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Good News of God, 32 - THE TEMPER OF CHRIST

By Charles Kingsley

      PHILIPPIANS ii. 4.

      Let this mind be in you, which was also in Christ Jesus.

      What mind? What sort of mind and temper ought to be in us? St. Paul tells us in this chapter, very plainly and at length, what sort of temper he means; and how it showed itself in Christ; and how it ought to show itself in us.

      'All of you,' he tells us, 'be like-minded, having the same love; being of one accord, of one mind. Let nothing be done through strife or vain-glory: but in lowliness of mind let each esteem others better than himself. Look not every man on his own things, but every man also on the things of others.'

      First, be like-minded, having the same love. Men cannot all be of exactly the same opinion on every point, simply because their characters are different; and the old proverb, 'Many men, many minds,' will stand true in one sense to the end of the world. But in another sense it need not. People may differ in little matters of opinion, without hating and despising, and speaking ill of each other on these points; they may agree to differ, and yet keep the same love toward God and toward each other; they may keep up a kindly feeling toward each other; and they will do so, if they have in their hearts the same love of God. If we really love God, and long to do good, and to work for God; if we really love our neighbours, and wish to help them, then we shall have no heart to quarrel--indeed, we shall have no time to quarrel--about HOW the good is to be done, provided IT IS done; and we shall remember our Lord's own words to St. John, when St. John said, 'Master, we saw one casting out devils in thy name, and he followeth not us: wilt thou therefore that we forbid him?'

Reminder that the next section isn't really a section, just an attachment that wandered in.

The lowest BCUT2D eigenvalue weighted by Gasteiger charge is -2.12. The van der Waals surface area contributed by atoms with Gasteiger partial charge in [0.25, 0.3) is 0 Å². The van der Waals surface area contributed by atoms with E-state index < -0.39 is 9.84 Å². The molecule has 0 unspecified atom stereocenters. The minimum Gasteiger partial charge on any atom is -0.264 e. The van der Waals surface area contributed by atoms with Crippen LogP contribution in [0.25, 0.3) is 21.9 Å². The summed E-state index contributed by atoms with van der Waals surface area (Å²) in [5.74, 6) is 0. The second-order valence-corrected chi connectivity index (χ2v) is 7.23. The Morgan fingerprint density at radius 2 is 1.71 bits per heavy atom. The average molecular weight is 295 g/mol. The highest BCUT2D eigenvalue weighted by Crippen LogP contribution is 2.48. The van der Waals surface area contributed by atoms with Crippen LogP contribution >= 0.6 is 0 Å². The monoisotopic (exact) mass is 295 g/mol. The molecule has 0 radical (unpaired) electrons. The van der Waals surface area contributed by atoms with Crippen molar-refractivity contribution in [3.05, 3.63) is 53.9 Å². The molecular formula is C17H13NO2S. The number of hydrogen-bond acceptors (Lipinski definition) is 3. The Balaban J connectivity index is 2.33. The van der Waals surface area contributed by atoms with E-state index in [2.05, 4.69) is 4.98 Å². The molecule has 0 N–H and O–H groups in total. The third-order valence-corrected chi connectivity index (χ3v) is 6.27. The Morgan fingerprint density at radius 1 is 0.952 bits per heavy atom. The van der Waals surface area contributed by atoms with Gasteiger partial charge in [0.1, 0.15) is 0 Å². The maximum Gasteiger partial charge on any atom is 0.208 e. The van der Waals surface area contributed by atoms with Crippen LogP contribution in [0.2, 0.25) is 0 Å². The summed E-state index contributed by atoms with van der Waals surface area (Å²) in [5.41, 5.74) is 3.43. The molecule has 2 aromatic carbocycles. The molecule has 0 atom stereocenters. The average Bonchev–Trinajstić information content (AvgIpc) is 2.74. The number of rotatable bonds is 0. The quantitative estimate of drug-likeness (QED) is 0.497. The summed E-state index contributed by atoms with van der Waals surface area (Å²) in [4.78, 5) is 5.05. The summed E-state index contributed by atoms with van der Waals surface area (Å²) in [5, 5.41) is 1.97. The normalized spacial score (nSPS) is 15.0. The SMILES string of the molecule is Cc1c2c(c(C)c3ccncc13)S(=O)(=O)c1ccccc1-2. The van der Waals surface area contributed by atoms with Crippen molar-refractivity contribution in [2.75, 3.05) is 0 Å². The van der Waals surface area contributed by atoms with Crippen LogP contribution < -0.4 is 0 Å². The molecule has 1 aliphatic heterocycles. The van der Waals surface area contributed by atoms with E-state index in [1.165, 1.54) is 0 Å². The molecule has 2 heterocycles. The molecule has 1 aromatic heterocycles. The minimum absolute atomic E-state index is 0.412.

And Jesus said, 'Forbid him NOT.'

      'Forbid him not,' said Jesus himself. He that hath ears to hear his Saviour's words, let him hear.

      'Therefore,' St. Paul says, 'let nothing be done through strife or vain-glory.' It is a very sad thing to think that the human heart is so corrupt, that we should be tempted to do good, and to show our piety, through strife or vain-glory. But so it is. Party spirit, pride, the wish to show the world how pious we are, the wish to make ourselves out better and more reverent than our neighbours, too often creep into our prayers and our worship, and turn our feasts of charity into feasts of uncharitableness, vanity, ambition.